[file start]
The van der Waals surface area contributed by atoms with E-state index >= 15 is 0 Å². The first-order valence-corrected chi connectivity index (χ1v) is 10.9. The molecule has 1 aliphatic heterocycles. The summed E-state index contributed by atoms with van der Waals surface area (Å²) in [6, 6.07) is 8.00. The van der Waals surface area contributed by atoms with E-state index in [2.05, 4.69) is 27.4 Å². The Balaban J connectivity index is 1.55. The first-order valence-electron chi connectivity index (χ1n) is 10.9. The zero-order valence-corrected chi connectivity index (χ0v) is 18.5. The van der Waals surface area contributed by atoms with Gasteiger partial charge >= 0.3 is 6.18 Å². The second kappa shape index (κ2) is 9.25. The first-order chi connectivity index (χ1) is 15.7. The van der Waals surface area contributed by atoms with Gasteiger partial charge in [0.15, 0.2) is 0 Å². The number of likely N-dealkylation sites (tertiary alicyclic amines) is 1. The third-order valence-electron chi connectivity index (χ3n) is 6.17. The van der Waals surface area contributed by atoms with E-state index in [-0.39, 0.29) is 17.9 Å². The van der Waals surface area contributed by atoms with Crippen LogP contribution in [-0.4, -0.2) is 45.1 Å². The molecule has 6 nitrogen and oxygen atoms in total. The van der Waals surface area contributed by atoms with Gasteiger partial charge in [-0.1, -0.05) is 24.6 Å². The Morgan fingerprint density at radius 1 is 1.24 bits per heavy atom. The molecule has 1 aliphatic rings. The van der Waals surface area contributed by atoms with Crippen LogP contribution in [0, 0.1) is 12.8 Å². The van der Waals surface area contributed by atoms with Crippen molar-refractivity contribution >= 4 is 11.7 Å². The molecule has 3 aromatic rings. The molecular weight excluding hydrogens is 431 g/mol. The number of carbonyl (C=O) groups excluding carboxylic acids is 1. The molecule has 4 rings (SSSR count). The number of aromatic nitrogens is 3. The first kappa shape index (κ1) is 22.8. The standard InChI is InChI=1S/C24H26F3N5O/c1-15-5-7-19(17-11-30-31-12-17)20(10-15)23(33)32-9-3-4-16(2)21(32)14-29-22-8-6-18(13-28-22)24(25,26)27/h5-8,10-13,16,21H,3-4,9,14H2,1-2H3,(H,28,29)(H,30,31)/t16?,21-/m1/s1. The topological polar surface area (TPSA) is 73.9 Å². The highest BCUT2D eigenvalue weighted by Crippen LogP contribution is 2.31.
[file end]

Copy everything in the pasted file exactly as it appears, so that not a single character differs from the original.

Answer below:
The van der Waals surface area contributed by atoms with E-state index >= 15 is 0 Å². The first-order valence-corrected chi connectivity index (χ1v) is 10.9. The molecule has 1 aliphatic heterocycles. The summed E-state index contributed by atoms with van der Waals surface area (Å²) in [6, 6.07) is 8.00. The van der Waals surface area contributed by atoms with E-state index in [2.05, 4.69) is 27.4 Å². The Balaban J connectivity index is 1.55. The first-order valence-electron chi connectivity index (χ1n) is 10.9. The zero-order valence-corrected chi connectivity index (χ0v) is 18.5. The van der Waals surface area contributed by atoms with Gasteiger partial charge >= 0.3 is 6.18 Å². The second kappa shape index (κ2) is 9.25. The first-order chi connectivity index (χ1) is 15.7. The van der Waals surface area contributed by atoms with Gasteiger partial charge in [0.15, 0.2) is 0 Å². The number of likely N-dealkylation sites (tertiary alicyclic amines) is 1. The third-order valence-electron chi connectivity index (χ3n) is 6.17. The van der Waals surface area contributed by atoms with E-state index in [-0.39, 0.29) is 17.9 Å². The van der Waals surface area contributed by atoms with Crippen LogP contribution in [-0.4, -0.2) is 45.1 Å². The molecule has 6 nitrogen and oxygen atoms in total. The van der Waals surface area contributed by atoms with Gasteiger partial charge in [-0.1, -0.05) is 24.6 Å². The Morgan fingerprint density at radius 1 is 1.24 bits per heavy atom. The molecule has 1 aliphatic rings. The van der Waals surface area contributed by atoms with Crippen LogP contribution in [0, 0.1) is 12.8 Å². The van der Waals surface area contributed by atoms with Crippen molar-refractivity contribution >= 4 is 11.7 Å². The molecule has 3 aromatic rings. The molecular weight excluding hydrogens is 431 g/mol. The number of carbonyl (C=O) groups excluding carboxylic acids is 1. The molecule has 4 rings (SSSR count). The number of aromatic nitrogens is 3. The first kappa shape index (κ1) is 22.8. The standard InChI is InChI=1S/C24H26F3N5O/c1-15-5-7-19(17-11-30-31-12-17)20(10-15)23(33)32-9-3-4-16(2)21(32)14-29-22-8-6-18(13-28-22)24(25,26)27/h5-8,10-13,16,21H,3-4,9,14H2,1-2H3,(H,28,29)(H,30,31)/t16?,21-/m1/s1. The topological polar surface area (TPSA) is 73.9 Å². The highest BCUT2D eigenvalue weighted by Crippen LogP contribution is 2.31.